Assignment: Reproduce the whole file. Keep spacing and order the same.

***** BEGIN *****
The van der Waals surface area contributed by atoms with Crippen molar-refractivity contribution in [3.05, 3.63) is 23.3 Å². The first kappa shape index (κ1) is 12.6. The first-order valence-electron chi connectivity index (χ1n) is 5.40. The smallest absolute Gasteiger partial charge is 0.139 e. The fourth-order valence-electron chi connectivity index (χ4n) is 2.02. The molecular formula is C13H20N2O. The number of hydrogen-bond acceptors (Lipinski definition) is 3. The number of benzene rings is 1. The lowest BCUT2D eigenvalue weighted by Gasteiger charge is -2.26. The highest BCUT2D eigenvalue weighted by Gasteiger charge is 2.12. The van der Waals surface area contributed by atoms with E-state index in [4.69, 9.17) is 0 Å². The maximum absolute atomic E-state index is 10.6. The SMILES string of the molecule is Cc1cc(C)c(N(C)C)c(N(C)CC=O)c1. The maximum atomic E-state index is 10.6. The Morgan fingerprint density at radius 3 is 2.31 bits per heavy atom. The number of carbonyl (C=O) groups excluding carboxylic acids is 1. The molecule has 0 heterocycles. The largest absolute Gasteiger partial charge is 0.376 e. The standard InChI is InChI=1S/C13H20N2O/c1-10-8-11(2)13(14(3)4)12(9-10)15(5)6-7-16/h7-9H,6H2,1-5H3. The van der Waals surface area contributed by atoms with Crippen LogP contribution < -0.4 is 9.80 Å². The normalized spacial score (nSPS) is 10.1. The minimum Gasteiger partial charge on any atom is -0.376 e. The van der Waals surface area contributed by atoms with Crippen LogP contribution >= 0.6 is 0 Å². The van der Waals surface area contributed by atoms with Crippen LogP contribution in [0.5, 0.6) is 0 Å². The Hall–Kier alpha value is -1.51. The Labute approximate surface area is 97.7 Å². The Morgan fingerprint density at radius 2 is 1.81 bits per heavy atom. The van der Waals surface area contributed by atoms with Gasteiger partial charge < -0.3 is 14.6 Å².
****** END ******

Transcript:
The van der Waals surface area contributed by atoms with Crippen molar-refractivity contribution in [3.05, 3.63) is 23.3 Å². The first kappa shape index (κ1) is 12.6. The first-order valence-electron chi connectivity index (χ1n) is 5.40. The smallest absolute Gasteiger partial charge is 0.139 e. The fourth-order valence-electron chi connectivity index (χ4n) is 2.02. The molecular formula is C13H20N2O. The number of hydrogen-bond acceptors (Lipinski definition) is 3. The number of benzene rings is 1. The lowest BCUT2D eigenvalue weighted by Gasteiger charge is -2.26. The highest BCUT2D eigenvalue weighted by Gasteiger charge is 2.12. The van der Waals surface area contributed by atoms with E-state index in [4.69, 9.17) is 0 Å². The maximum absolute atomic E-state index is 10.6. The SMILES string of the molecule is Cc1cc(C)c(N(C)C)c(N(C)CC=O)c1. The maximum atomic E-state index is 10.6. The Morgan fingerprint density at radius 3 is 2.31 bits per heavy atom. The number of carbonyl (C=O) groups excluding carboxylic acids is 1. The molecule has 0 heterocycles. The largest absolute Gasteiger partial charge is 0.376 e. The standard InChI is InChI=1S/C13H20N2O/c1-10-8-11(2)13(14(3)4)12(9-10)15(5)6-7-16/h7-9H,6H2,1-5H3. The van der Waals surface area contributed by atoms with Crippen LogP contribution < -0.4 is 9.80 Å². The normalized spacial score (nSPS) is 10.1. The minimum Gasteiger partial charge on any atom is -0.376 e. The van der Waals surface area contributed by atoms with Crippen LogP contribution >= 0.6 is 0 Å². The van der Waals surface area contributed by atoms with Crippen LogP contribution in [0.5, 0.6) is 0 Å². The Hall–Kier alpha value is -1.51. The Labute approximate surface area is 97.7 Å². The Morgan fingerprint density at radius 2 is 1.81 bits per heavy atom. The van der Waals surface area contributed by atoms with Gasteiger partial charge < -0.3 is 14.6 Å².